Shmulenson also feels a return to the text gave the character a depth that can easily be overlooked if you approach the play within a traditional horror trope. “I usually spend more time charting the progression of the character, but this one, everything was there in the text. She wants this, she actively initiates it. As opposed to pretty girl, long dress, something happens.”

Baker also wonders what an ahistorical reading of the play has done to limit Yiddish theatre. By seeing it as a folksy drama or a sentimental vision of the past (it is often called the Jewish “Romeo and Juliet”), rather than a work of art that allows the folkloric base material to retain its grittiness, the play can create the illusion of a simple bygone era. Baker proposes the solution to this is staging a complex reading, one which allows An-Ski’s questions to emerge without imposing simplistic answers on them. Although I have known and studied this play for years, the questions that occurred to me in watching this production all came from my experience of the funerals and shivas that didn’t happen over the last fourteen months. Questions like: When we are not able to mourn our losses properly, how can we ever stop being haunted by them? Is being haunted what the living will now always owe the COVID dead? Will we ever stop longing for the things that have been denied to us? How will we reconcile the “two worlds” of pre- and post-COVID?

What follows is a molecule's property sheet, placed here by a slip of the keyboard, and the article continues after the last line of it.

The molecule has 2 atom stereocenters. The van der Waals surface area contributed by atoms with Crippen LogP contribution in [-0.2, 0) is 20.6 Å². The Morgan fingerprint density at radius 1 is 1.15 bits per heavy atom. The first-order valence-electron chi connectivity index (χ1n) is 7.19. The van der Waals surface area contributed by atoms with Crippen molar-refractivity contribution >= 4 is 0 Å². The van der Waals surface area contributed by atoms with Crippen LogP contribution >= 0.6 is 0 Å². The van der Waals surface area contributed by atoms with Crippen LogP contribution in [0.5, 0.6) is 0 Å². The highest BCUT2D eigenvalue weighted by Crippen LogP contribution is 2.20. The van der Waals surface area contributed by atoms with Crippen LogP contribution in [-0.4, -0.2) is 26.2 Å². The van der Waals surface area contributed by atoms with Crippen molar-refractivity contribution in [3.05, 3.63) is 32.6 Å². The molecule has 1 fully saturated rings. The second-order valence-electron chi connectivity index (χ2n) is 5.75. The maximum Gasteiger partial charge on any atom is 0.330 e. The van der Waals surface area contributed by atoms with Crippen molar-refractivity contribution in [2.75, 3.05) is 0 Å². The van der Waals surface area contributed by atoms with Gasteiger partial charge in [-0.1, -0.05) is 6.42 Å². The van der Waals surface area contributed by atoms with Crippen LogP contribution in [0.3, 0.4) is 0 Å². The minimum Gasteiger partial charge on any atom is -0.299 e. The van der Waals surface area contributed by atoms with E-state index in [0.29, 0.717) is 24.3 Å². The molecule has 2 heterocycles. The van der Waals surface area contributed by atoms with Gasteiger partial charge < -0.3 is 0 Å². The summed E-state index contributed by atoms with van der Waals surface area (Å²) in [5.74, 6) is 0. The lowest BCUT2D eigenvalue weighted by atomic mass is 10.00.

The most stunning moment for me came as the dybbuk, speaking through Leah, refuses to leave her body, declaring, “ikh hob nisht vuhin tsu geyn”—I have nowhere else to go. At that moment in the script, the dybbuk of An-Ski’s day must have read as the Jew, with nowhere else to go, possessing the body of Europe. But now—where can any of us go to escape the death that is all around us?


Cast
The Messenger: Refoyel Goldwasser
Batlen 1/Dayan: Michael Wex
Batlen 2/Reb Shimshon: Shane Baker
Khonen: Daniel Kahn
Henekh/Mikhoel: Amitai Kedar
Batlen 3/Reb Azriel Miropolyer: Mendy Cahan
Frade: Suzanne Toren
Leah: Yelena Shmulenson
Reb Sender Brinitser: Mike Burstyn
Narrator: Allen Lewis Rickman

Credits
Adapted and directed by Allen Lewis Rickman
English subtitles by Shane Baker
Produced by Shane Baker for the Congress for Jewish Culture
Video editing and technical consulting by Uri Schreter
Music arranged and performed by Michael Winograd, based on traditional themes
Graphic design by Kenny Funk, Coffee Cup Studios
Thanks to Amanda (Miryem-Khaye) Seigel of NYPL for research assistance.

Citations

MLA STYLE
Jones, Faith . “The Dybbuk of COVID.” Digital Yiddish Theatre Project, June 2021, https://web.uwm.edu/yiddish-stage/the-dybbuk-of-covid
CHICAGO STYLE
Jones, Faith . “The Dybbuk of COVID.” Digital Yiddish Theatre Project (June 2021): Accessed Aug 02, 2021.